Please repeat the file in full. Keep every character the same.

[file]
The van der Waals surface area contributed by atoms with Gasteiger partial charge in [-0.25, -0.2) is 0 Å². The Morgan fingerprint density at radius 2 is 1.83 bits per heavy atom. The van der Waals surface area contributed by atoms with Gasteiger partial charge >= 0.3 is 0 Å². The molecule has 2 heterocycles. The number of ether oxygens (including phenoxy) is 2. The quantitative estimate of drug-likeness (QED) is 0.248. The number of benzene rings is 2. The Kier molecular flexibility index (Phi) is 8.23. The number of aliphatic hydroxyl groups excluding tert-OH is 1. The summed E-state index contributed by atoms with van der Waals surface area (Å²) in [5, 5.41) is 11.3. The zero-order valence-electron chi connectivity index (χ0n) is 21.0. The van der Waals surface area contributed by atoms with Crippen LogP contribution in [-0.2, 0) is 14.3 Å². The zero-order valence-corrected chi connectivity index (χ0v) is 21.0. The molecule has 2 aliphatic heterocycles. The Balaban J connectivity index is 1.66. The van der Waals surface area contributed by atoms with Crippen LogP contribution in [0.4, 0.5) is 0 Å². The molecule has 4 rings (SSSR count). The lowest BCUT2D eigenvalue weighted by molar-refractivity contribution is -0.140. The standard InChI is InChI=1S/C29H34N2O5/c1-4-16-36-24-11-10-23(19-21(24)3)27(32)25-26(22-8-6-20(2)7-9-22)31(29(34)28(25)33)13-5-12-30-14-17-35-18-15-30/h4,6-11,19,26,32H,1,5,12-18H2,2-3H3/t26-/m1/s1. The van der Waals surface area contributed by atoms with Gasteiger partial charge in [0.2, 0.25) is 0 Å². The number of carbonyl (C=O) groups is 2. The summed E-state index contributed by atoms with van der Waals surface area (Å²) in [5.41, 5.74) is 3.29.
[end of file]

The van der Waals surface area contributed by atoms with Gasteiger partial charge in [-0.25, -0.2) is 0 Å². The Morgan fingerprint density at radius 2 is 1.83 bits per heavy atom. The van der Waals surface area contributed by atoms with Gasteiger partial charge >= 0.3 is 0 Å². The molecule has 2 heterocycles. The number of ether oxygens (including phenoxy) is 2. The quantitative estimate of drug-likeness (QED) is 0.248. The number of benzene rings is 2. The Kier molecular flexibility index (Phi) is 8.23. The number of aliphatic hydroxyl groups excluding tert-OH is 1. The summed E-state index contributed by atoms with van der Waals surface area (Å²) in [5, 5.41) is 11.3. The zero-order valence-electron chi connectivity index (χ0n) is 21.0. The van der Waals surface area contributed by atoms with Crippen LogP contribution in [-0.2, 0) is 14.3 Å². The zero-order valence-corrected chi connectivity index (χ0v) is 21.0. The molecule has 2 aliphatic heterocycles. The Balaban J connectivity index is 1.66. The van der Waals surface area contributed by atoms with Crippen LogP contribution in [0.4, 0.5) is 0 Å². The molecule has 4 rings (SSSR count). The lowest BCUT2D eigenvalue weighted by molar-refractivity contribution is -0.140. The standard InChI is InChI=1S/C29H34N2O5/c1-4-16-36-24-11-10-23(19-21(24)3)27(32)25-26(22-8-6-20(2)7-9-22)31(29(34)28(25)33)13-5-12-30-14-17-35-18-15-30/h4,6-11,19,26,32H,1,5,12-18H2,2-3H3/t26-/m1/s1. The van der Waals surface area contributed by atoms with Gasteiger partial charge in [0.2, 0.25) is 0 Å². The number of carbonyl (C=O) groups is 2. The summed E-state index contributed by atoms with van der Waals surface area (Å²) in [5.41, 5.74) is 3.29.